Several years ago, I added personal branding to my coaching services and was pleasantly surprised by the feedback from my clients. My clients reported that honing in on their brand resulted in increased career satisfaction, engagement, and productivity. They had a new sense of confidence and the energy to be more visible and proactive in their careers. One client explained that he felt like he had more influence and people had begun to listen to him at meetings. He had a more assertive voice and was really proud of his unique brand, which was “detail-oriented, analytical, collaborative, and results-driven.”


One component of your brand is your brand attributes. These are the adjectives that best describe you—for example, team player, energetic, detail-oriented, strategic, enthusiastic, confident, questioning, and collaborative. The four attributes I use to describe my brand are motivating, enthusiastic, positive, and resilient. I see these four words woven into almost everything I do. Even my hobby of being a Girl Scout leader reflects these attributes, and my entire business model focuses on them.

When you think about your personal brand, what comes to mind? What three skills or competencies make you stand out? Are you an incredible problem-solver, a team-builder, or a visionary? If you have no idea what your brand is, and this results in being in an unfulfilling job, you will definitely at some point feel frustrated, burned out, and even depressed.


Another component of your brand is impact. Impact is the difference you make in your organization. It’s the magic ingredient for keeping your brand alive. You can have amazing degrees and credentials, but if you are not making a difference, why should an organization keep you or involve you in the most exciting or innovative projects? If you have established what your positive impact is, and your position or department gets

eliminated, you will have the confidence to look for and land another position because you are driving for results, not just going through the motions.


The attributes that describe you and the impact you make in your career combine to form your reputation. Reputation is a word that has different meanings for different people, but when it comes to branding, I think of reputation as the perception people inside and outside your organization have of you.

Why is this important? Your reputation can either be career-enhancing or career-limiting. I have seen over and over that people who have confident, drive-for-results, passionate reputations get the interesting projects and support for development. Conversely, I have clients who are brilliant in their field but ask me, “Why have I been in the same position for five years without a promotion when I am accomplishing as much as my peers?” What they don’t realize is that their reputation—for example, being arrogant with colleagues—is blocking them from getting the opportunities they want.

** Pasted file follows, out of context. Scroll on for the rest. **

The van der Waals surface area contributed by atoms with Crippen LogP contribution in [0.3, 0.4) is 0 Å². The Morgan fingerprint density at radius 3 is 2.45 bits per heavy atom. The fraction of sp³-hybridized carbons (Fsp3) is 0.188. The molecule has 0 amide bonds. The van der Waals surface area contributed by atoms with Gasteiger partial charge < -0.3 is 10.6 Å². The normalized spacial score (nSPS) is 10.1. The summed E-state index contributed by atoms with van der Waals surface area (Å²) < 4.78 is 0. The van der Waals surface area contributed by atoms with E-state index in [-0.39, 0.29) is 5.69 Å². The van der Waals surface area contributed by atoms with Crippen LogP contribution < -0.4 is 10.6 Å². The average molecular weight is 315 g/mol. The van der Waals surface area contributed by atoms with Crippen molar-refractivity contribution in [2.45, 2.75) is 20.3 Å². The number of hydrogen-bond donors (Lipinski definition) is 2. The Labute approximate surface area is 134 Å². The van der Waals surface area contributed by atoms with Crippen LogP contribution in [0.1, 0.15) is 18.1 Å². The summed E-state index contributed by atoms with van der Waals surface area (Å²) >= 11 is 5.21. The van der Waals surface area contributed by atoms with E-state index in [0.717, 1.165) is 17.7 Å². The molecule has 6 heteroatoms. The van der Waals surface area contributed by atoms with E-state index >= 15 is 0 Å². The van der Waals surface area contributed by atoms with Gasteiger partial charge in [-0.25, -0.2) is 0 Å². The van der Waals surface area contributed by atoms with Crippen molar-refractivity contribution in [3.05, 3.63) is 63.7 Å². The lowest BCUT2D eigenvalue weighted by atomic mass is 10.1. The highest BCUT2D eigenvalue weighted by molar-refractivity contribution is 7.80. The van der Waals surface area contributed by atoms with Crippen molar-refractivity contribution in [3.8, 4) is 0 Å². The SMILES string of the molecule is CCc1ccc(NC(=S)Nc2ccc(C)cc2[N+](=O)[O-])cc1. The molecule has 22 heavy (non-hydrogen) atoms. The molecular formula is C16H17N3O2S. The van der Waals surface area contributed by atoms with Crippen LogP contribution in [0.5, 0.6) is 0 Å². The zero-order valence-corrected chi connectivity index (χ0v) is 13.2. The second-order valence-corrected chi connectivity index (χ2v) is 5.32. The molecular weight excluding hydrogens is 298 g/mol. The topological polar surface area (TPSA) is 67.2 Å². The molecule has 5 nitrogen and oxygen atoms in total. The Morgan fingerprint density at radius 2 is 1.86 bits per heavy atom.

Brand tips

· Your brand is what makes you memorable. Don’t share only your job title at networking events; share your brand and what makes you unique so people will remember you! For example, after giving your title you can say, “I am presently working on a project to implement a new packaging system. It involves lots of collaboration with different vendors, which I really enjoy.”

· Make sure your brand is clearly reflected in your LinkedIn profile. Does your profile include a recent headshot that reflects the image you are trying to convey? Have you filled in the “Summary” section? This is where you can state your brand using the keywords you have chosen to describe it.

· Do you use your strengths in your career and your personal life? If not, how can you incorporate them to energize you and prevent burnout?

· At the end of every week, ask yourself, “What impact did I make this week in my career?” Notice how energized you are when you can make an impact that

reinforces your brand and reputation in either your professional or personal life.

· Pay attention to your reputation. Do you need to make any changes to your present reputation?

It is never too late to take a big step back and clearly define your brand.


  • Beth Benatti Kennedy, MS, LMFT

    Leadership Coach, Author and Speaker

    Benatti Leadership Development

    Beth Benatti Kennedy, MS, LMFT, Leadership Coach, Author and Speaker at Benatti Leadership Development. Beth Kennedy, brings more than twenty years of experience to her role as a leadership and executive coach, resiliency-training expert, and speaker. With an extensive background in career development, she coaches high-potential individuals on how to use their influence strategically, collaborate effectively, and focus on innovation. Ms. Kennedy also creates customized training programs that make an impact, with a focus on keeping employees resilient, engaged, and productive, and able to manage change and transition within the organization. Current and past clients credit her dynamic training design, facilitation, and follow-up coaching model for their documented results and success. She has a diverse client list including corporations, small businesses, nonprofit organizations, and individuals. Ms. Kennedy is the author of Career ReCharge: Five Strategies to Boost Resilience and Beat Burnout. For details about working with Beth, visit